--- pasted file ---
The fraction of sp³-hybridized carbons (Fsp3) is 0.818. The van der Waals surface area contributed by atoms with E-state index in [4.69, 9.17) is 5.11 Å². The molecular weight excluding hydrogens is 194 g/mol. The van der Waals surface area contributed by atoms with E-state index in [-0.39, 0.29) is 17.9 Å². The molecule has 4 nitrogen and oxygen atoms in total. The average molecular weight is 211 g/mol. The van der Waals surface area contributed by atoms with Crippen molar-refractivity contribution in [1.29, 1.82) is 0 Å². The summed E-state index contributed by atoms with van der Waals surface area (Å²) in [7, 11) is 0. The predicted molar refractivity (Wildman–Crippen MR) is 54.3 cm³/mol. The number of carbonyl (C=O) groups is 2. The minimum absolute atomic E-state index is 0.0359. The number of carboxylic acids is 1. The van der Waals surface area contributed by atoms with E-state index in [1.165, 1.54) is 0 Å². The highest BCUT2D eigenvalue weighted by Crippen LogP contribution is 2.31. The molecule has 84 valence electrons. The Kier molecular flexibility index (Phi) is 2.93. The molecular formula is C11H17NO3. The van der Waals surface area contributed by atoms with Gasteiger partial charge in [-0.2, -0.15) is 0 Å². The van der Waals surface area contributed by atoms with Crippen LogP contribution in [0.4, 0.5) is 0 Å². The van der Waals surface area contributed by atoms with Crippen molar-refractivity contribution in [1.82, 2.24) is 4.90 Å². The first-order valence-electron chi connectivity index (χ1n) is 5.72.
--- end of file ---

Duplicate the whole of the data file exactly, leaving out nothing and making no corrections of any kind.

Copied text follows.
The fraction of sp³-hybridized carbons (Fsp3) is 0.818. The van der Waals surface area contributed by atoms with E-state index in [4.69, 9.17) is 5.11 Å². The molecular weight excluding hydrogens is 194 g/mol. The van der Waals surface area contributed by atoms with E-state index in [-0.39, 0.29) is 17.9 Å². The molecule has 4 nitrogen and oxygen atoms in total. The average molecular weight is 211 g/mol. The van der Waals surface area contributed by atoms with Crippen molar-refractivity contribution in [1.29, 1.82) is 0 Å². The summed E-state index contributed by atoms with van der Waals surface area (Å²) in [7, 11) is 0. The predicted molar refractivity (Wildman–Crippen MR) is 54.3 cm³/mol. The number of carbonyl (C=O) groups is 2. The minimum absolute atomic E-state index is 0.0359. The number of carboxylic acids is 1. The van der Waals surface area contributed by atoms with E-state index in [1.165, 1.54) is 0 Å². The highest BCUT2D eigenvalue weighted by Crippen LogP contribution is 2.31. The molecule has 84 valence electrons. The Kier molecular flexibility index (Phi) is 2.93. The molecular formula is C11H17NO3. The van der Waals surface area contributed by atoms with Gasteiger partial charge in [-0.2, -0.15) is 0 Å². The van der Waals surface area contributed by atoms with Crippen LogP contribution in [0.4, 0.5) is 0 Å². The van der Waals surface area contributed by atoms with Crippen molar-refractivity contribution in [1.82, 2.24) is 4.90 Å². The first-order valence-electron chi connectivity index (χ1n) is 5.72.